Eating 101: It’s Not Me. It’s Dopamine!

You want to know why you have no will power when it comes to things like cookies, cake, pizza, pasta, ice cream, double cheeseburgers, Doritos and/or Devil Dogs?

It’s because you’re weak!

I’m just kidding. If you’re like me, that’s the message you’ve beaten into your head since you polished off your first pint of Ben and Jerries or full can of Pringles.

Good news. It’s turns out you’re not weak. You’re just a victim of dopamine.

Feel better? I know I operate from a much more comfortable and secure base when there’s something (or someone) to blame. “Dopamine’s to blame? Awesomeness!”

Now that we’ve successfully played and won the blame game, what can we do about it?

Let’s start with a little information.

What exactly is dopamine?

Technically (and very generally) speaking, dopamine is one of many neurotransmitters (or chemicals) in your brain which assist in communicating all kinds of information to the rest of your body and mind; everything from emotions and feelings to muscle and body movements. Dopamine is responsible for feelings of pleasure. It’s the thing in your brain that reminds you, “I like that! I really, really like that. And I need to have more of it right freaking now!”

There’s quite a bit more to it but for the purposes of this entry, this is as much of a neuropsychology lesson that we’ll go into right now.

Dopamine has the ability to take any amount of common sense that might prevent you from engaging in something you know to be unhealthy or toxic and throw it right down the dumper. It plays a big part in how and why people become addicted to things like drugs, cigarettes, food, sex, coffee, gambling, shopping, or people. It’s power can be completely blinding.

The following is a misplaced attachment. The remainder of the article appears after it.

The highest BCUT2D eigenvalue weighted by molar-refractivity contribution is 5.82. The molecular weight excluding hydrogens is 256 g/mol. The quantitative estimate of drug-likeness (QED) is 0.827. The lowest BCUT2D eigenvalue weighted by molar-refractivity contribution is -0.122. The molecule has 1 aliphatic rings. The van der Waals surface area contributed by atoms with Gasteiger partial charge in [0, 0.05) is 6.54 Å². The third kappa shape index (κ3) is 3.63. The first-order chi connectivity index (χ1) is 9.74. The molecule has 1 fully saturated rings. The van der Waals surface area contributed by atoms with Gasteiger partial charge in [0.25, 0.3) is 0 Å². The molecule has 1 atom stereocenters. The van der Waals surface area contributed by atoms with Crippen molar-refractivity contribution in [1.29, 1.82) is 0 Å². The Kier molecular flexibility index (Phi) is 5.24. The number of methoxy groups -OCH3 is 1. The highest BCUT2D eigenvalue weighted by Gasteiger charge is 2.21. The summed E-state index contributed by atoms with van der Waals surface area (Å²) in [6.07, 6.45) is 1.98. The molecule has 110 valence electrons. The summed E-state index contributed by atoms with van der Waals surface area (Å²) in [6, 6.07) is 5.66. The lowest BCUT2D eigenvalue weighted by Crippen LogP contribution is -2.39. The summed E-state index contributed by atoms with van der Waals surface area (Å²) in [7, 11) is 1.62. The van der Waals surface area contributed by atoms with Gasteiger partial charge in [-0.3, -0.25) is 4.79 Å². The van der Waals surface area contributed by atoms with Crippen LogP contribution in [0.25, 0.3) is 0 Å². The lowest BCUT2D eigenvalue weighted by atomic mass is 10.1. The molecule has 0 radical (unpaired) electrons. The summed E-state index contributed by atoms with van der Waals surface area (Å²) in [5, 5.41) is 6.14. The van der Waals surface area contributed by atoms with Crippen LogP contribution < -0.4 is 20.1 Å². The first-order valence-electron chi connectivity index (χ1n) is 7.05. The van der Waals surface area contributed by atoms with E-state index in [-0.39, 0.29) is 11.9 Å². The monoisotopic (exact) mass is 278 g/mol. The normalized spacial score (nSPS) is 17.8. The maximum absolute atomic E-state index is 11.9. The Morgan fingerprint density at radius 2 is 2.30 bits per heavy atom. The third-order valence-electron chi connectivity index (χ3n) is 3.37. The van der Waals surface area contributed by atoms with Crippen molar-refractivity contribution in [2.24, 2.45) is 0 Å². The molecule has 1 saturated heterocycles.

One of my a main nemesis’ is food. Specifically anything with sugar. Just the thought of cookies, cakes or ice cream is enough to get my dopamine in a dander. I have struggled with these foods for my entire life and was always lost in the idea that I was an extremely weak person with little or no control.

Last year, at the recommendation of a colleague, I read the book It Starts with Food by Dallas and Melissa Hartwig. If you have any interest in addressing your own maladaptive or unhealthy eating habits, I highly recommend you read this book.

The information provided within this book actually freed me from my “why am I such a weak loser” mentality. It liberated me by breaking down the science and power of various foods in such a simple manner that my entire perspective has been forever altered. It made me realize what a losing battle I have been fighting and how no matter what I did, if changes weren’t made, I would never be able to avoid unhealthy food choices.

Apparently, dopamine was at the forefront of my issues. At it’s essence is the concept that by just knowing that I’m going to the supermarket and going to have to move past the bakery section, my brain is going to start to release dopamine which will in turn delude me into believing that there is great comfort and delight inside the cookies and cakes underneath that glass. It won’t matter that earlier in the day I resigned myself to the fact that I was going to watch everything that I ate. Dopamine will lead me to believe that the pleasure of giving in to the temptation of those items will grant me instant happiness and satisfaction far outweighing any health concerns I might have had only an hour ago. It happens in the blink of an eye and without an understanding of what’s actually going on, resistance can be extremely difficult. For those of us with addictive genetics, it can be impossible.

It’s the same logic smokers face on an almost daily basis. In one instant, they can tell themselves, “On the lives of my children, I will never smoke another cigarette again as long as I live.” A day later… dopamine (and nicotine in this instance) will trick them into believing that quitting smoking can wait (regardless of the consequences). Sorry son.